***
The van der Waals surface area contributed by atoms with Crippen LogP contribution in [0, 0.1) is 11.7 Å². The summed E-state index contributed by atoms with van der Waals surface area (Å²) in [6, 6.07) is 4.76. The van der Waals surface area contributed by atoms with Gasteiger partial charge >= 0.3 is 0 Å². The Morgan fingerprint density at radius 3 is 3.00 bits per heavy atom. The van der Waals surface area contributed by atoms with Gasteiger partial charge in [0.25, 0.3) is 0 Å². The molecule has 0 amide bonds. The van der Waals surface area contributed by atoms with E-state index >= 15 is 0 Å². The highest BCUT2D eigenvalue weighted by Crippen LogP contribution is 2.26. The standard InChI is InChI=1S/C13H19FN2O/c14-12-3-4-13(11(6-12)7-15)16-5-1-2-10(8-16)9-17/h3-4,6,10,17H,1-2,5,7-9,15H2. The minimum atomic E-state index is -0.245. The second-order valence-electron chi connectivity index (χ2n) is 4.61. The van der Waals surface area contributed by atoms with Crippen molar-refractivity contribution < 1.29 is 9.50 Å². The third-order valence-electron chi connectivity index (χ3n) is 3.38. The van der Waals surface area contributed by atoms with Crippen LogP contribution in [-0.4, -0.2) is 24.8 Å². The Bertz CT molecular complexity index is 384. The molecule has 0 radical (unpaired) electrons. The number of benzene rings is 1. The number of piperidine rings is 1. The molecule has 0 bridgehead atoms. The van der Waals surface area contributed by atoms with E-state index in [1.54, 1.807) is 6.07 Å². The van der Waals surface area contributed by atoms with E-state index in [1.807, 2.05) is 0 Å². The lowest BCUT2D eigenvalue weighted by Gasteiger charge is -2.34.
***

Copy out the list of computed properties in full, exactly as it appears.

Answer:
The van der Waals surface area contributed by atoms with Crippen LogP contribution in [0, 0.1) is 11.7 Å². The summed E-state index contributed by atoms with van der Waals surface area (Å²) in [6, 6.07) is 4.76. The van der Waals surface area contributed by atoms with Gasteiger partial charge >= 0.3 is 0 Å². The Morgan fingerprint density at radius 3 is 3.00 bits per heavy atom. The van der Waals surface area contributed by atoms with Gasteiger partial charge in [0.25, 0.3) is 0 Å². The molecule has 0 amide bonds. The van der Waals surface area contributed by atoms with E-state index >= 15 is 0 Å². The highest BCUT2D eigenvalue weighted by Crippen LogP contribution is 2.26. The standard InChI is InChI=1S/C13H19FN2O/c14-12-3-4-13(11(6-12)7-15)16-5-1-2-10(8-16)9-17/h3-4,6,10,17H,1-2,5,7-9,15H2. The minimum atomic E-state index is -0.245. The second-order valence-electron chi connectivity index (χ2n) is 4.61. The van der Waals surface area contributed by atoms with Crippen molar-refractivity contribution < 1.29 is 9.50 Å². The third-order valence-electron chi connectivity index (χ3n) is 3.38. The van der Waals surface area contributed by atoms with Crippen LogP contribution in [-0.4, -0.2) is 24.8 Å². The Bertz CT molecular complexity index is 384. The molecule has 0 radical (unpaired) electrons. The number of benzene rings is 1. The number of piperidine rings is 1. The molecule has 0 bridgehead atoms. The van der Waals surface area contributed by atoms with E-state index in [1.54, 1.807) is 6.07 Å². The van der Waals surface area contributed by atoms with E-state index in [1.807, 2.05) is 0 Å². The lowest BCUT2D eigenvalue weighted by Gasteiger charge is -2.34.